Engaging in social media is critical for all sales people. Too often, in their misunderstanding of social media, people equate social media and blogging. Blogging is a component of social media. Blogging is important for organizations, but I remain doubtful about requiring sales people to do so. Thanks for contributing Henry, hope to see you here frequently.

  6. Enjoying the difference perspectives. I see this as situational. I agree re: time management & the role of marketing. If your companies focus is specific to a small niche or region why would sales duplicate efforts. However many organizations / reps are fortunate enough to have marketing professionals for each region or specific vertical. The trick is automation and incorporated social messaging as a component of your daily workflow not a dedicated focus requiring large amounts of time. Sales managers should ABSOLUTELY be aware of golden hours being wasted away for personal pleasure writing.

    For those who see the value in differentiation on all levels you can use tools like Add This ect.. which lends to great opportunity to re-purpose relative value (that has already been done) through a blog. Linking your social sites it goes to your entire individual network all at once. People buy from people, as the initial face of the company the value, level of expertise and understanding of ones business challenges and needs vs. one that does not bring the additional value could be perceived as a disadvantage. Takeaway: sales should focus on activities that will drive results, if a blog is a tool used to differentiate and does not take large amounts of time share away, if the latter and blogging is effecting performance, it’s time for a talk.

  7. So, if sales people shouldn’t be blogging, then who should? Think about what it is sales people do – we are expert networkers, communicators and problem solvers. Who in the average sales organization has a better chance of creating good content? The marketing organization? Marketing organizations have been running and controlling the web in most B2B companies for 10 plus years and the result is web sites that consistently rate in the bottom of any web site evaluations that look at effectiveness, ux and aesthetics.

    I do wholeheartedly agree that being an effective virtual sales person means participating in the conversation that is already happening online about their subject area – not blogging per se. However, the sales person’s “blog” is really just a digital signpost and container for content. It serves as a more personalized place to create a brand for oneself, a container for content that i might want to drop links about and a place for folks to find out about me.

    It’s not about generating search traffic better than one’s corporate website – or becoming a destination site. The other issue that does arise however is hiring the right kind of salespeople. A sales person who can’t write a 250 word article once a week in less than an hour on some issue or idea relevant to their business is someone who I wouldn’t want to hire in the first place. Given the increased reliance on written communications across the board for sales people, I think that you would want to hire sales people who can write well anyway. And consider the enterprise effects of a properly conceived blogging campaign – done properly it boosts the profile of the entire company website, and can greatly improve a companies organic SEO – certainly better than having offshore strangers write content for a dollar an hour as some companies do.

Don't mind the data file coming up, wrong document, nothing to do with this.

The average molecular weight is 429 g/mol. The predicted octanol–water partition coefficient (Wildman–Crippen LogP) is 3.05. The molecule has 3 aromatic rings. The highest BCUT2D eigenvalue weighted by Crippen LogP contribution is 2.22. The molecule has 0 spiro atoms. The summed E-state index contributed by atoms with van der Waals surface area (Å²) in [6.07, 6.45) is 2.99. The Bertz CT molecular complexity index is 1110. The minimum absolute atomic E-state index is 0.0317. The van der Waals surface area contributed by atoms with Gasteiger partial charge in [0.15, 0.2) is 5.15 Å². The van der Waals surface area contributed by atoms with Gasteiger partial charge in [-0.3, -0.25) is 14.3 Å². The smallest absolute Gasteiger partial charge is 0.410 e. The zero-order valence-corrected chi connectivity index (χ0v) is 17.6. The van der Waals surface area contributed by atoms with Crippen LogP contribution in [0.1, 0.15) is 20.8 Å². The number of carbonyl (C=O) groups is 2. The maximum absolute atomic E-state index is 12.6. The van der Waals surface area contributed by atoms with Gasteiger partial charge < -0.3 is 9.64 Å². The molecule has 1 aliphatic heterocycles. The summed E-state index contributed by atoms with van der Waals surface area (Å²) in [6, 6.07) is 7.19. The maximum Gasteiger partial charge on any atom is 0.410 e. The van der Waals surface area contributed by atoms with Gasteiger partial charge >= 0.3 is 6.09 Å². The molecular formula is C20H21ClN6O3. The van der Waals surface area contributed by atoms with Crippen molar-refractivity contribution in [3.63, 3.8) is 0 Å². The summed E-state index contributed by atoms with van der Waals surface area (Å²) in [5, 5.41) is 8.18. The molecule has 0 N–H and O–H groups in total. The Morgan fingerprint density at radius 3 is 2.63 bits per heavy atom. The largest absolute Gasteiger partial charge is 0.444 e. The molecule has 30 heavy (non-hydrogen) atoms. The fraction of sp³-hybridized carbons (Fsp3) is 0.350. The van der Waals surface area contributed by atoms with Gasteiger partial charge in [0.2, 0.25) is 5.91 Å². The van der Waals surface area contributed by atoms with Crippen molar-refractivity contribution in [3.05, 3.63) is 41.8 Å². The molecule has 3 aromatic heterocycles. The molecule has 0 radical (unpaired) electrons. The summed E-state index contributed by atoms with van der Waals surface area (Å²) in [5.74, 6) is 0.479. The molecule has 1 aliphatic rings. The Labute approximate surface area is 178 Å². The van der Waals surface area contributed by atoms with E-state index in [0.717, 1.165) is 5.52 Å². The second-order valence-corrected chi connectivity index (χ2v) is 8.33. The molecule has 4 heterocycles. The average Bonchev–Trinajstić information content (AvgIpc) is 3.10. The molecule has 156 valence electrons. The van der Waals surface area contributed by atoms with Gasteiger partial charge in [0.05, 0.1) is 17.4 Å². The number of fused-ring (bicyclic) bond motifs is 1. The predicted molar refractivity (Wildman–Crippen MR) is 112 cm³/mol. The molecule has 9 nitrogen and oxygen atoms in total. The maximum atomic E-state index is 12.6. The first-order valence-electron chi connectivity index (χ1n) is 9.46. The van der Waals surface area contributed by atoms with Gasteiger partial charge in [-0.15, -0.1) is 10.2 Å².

But yeah, it’s a bad idea to have those stupid salespeople blogging when we all know they should be cold calling and leaving voice mail messages, right? Lol.

    • Lot of interesting point Glenn. If, as you indicate, marketing isn’t doing the appropriate job, why don’t we hold them accountable for improving their performance and becoming relevant in their communications strategies with customers/markets, etc. Because they aren’t performing is no reason to shift the job/responsibility to sales. There is a profound change going on in the worlds of marketing and selling. If your marketers aren’t expert communicators, networkers, then they aren’t comptetitive and should be replaced. Marketers need to be driving active communications strategies, across many channels, and increasingly personalized. We need to engage them more in the sales process than distance them.

      I agree sales people are (or should be) expert problem solvers—but they are “optimized” for specific problems, that is they are the most effective people do deal with customers one on one, understanding their specific problems and solving them. It’s the “last mile” that’s most critical for driving business–and that’s the territory of the sales person. Blogging is not a highly optimized last mile tool.

      Having sales people spend one hour a week, writing a 250 word blog post, means we have to stop the sales person from doing something. What are we going to stop? One might say that they are wasting their time in lots of other areas so they can find the time, but that’t a different problem–management needs to eliminate all roadblocks to performance. Having done that, then what do I want to stop sales people from doing to find that hour. Stop that customer meeting, spend less time building relationships within accounts? I realize I pushing a point to an extreme, but we are already time poor, piling on yet another responsibility is not the answer, piling it on because marekting isn’t doing their job is even worse.

      Sales people need to have writing skills and all other communication skills, no question about it. Just because they have them or need to develop them, doesn’t necessarily mean that blogging becomes the answer.